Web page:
COPENHAGEN (Reuters) - U.S. criminal investigators have requested information from Deutsche Bank, Bank of America and JPMorgan about transactions they handled for Danske Bank’s Estonia branch, which is at the center of a money laundering scandal, Bloomberg reported on Friday citing sources.
Danske Bank said last month it faced a U.S. criminal investigation into as much as 200 billion euro ($230 billion) of suspicious transactions at its Estonian branch between 2007 and 2015. The scandal has rocked investor faith in Denmark’s biggest lender and forced its chief executive and chairman to quit.
The Bloomberg report said that there were no signs that Deutsche Bank (DBKGn.DE), Bank of America (BAC.N) and JPMorgan (JPM.N), which were correspondent banks for Danske’s Estonian branch, were themselves targets for the investigation.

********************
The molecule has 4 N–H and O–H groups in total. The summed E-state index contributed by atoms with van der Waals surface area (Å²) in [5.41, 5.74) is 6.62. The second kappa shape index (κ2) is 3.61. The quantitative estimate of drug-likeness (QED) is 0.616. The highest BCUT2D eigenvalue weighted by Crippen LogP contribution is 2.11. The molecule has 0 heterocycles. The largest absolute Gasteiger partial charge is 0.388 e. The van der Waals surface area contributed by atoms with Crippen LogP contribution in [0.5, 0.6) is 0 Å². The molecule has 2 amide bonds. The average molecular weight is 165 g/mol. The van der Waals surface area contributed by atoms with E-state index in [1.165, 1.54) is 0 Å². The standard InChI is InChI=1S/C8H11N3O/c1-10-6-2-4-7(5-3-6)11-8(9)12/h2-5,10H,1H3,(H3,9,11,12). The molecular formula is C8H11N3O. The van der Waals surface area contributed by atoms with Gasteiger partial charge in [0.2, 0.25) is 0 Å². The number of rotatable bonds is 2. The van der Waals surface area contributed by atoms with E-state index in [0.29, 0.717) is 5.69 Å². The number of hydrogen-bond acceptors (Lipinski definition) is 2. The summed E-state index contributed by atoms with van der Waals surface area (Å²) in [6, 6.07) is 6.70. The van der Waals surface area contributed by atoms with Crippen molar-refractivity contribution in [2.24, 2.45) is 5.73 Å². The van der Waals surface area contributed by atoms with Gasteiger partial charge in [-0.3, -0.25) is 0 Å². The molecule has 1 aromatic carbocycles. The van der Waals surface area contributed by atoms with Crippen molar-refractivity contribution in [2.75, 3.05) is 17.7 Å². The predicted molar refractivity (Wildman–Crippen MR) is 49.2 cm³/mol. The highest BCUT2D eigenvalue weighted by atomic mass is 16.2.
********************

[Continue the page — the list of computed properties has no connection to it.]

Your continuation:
It said the examination of whether the three banks gave appropriate scrutiny to the Estonia transactions was part of the broader investigation of Danske led by the U.S. Justice Department and prosecutors from the Manhattan U.S. attorney’s office.
The Securities and Exchange Commission and the U.S. Treasury Department are also investigating the Danske Bank transactions through the global banks, Bloomberg said.
Deutsche Bank, Bank of America and JPMorgan declined to comment when asked about the Bloomberg report by Reuters.
JPMorgan stopped clearing dollar transactions out of Danske’s Estonian branch in 2013 because of money laundering concerns, Bloomberg said. Deutsche and Bank of America stopped in 2015, it said.
Danske Bank, which declined to comment on the report, also faces criminal investigations in Denmark and Estonia.
Reporting by Teis Jensen; Editing by Jacob Gronholt-Pedersen/Keith Weir